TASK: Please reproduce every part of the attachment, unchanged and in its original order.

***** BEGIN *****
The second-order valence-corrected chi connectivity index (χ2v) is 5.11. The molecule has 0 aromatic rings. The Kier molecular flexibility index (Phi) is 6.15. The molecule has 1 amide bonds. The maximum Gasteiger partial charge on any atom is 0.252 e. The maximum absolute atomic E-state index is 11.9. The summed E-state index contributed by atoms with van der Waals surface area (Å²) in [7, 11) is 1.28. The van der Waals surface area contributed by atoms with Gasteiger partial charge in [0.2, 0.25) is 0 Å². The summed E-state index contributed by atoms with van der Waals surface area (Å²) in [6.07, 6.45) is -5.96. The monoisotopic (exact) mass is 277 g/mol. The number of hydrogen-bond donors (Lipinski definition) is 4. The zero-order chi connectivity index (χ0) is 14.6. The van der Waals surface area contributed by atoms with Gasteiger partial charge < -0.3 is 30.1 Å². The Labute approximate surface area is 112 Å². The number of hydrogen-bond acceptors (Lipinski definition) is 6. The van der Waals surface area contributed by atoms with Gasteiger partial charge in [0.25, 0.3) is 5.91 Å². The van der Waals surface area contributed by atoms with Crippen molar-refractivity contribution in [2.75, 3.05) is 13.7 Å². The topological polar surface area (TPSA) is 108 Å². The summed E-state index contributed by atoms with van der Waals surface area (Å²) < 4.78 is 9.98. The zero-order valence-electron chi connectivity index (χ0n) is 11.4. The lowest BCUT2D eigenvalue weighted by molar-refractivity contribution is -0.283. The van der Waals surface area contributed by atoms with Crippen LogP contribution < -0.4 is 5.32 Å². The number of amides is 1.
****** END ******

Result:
The second-order valence-corrected chi connectivity index (χ2v) is 5.11. The molecule has 0 aromatic rings. The Kier molecular flexibility index (Phi) is 6.15. The molecule has 1 amide bonds. The maximum Gasteiger partial charge on any atom is 0.252 e. The maximum absolute atomic E-state index is 11.9. The summed E-state index contributed by atoms with van der Waals surface area (Å²) in [7, 11) is 1.28. The van der Waals surface area contributed by atoms with Gasteiger partial charge in [0.2, 0.25) is 0 Å². The summed E-state index contributed by atoms with van der Waals surface area (Å²) in [6.07, 6.45) is -5.96. The monoisotopic (exact) mass is 277 g/mol. The number of hydrogen-bond donors (Lipinski definition) is 4. The zero-order chi connectivity index (χ0) is 14.6. The van der Waals surface area contributed by atoms with Gasteiger partial charge < -0.3 is 30.1 Å². The Labute approximate surface area is 112 Å². The number of hydrogen-bond acceptors (Lipinski definition) is 6. The van der Waals surface area contributed by atoms with Gasteiger partial charge in [0.25, 0.3) is 5.91 Å². The van der Waals surface area contributed by atoms with Crippen molar-refractivity contribution in [2.75, 3.05) is 13.7 Å². The topological polar surface area (TPSA) is 108 Å². The summed E-state index contributed by atoms with van der Waals surface area (Å²) < 4.78 is 9.98. The zero-order valence-electron chi connectivity index (χ0n) is 11.4. The lowest BCUT2D eigenvalue weighted by molar-refractivity contribution is -0.283. The van der Waals surface area contributed by atoms with Crippen LogP contribution < -0.4 is 5.32 Å². The number of amides is 1.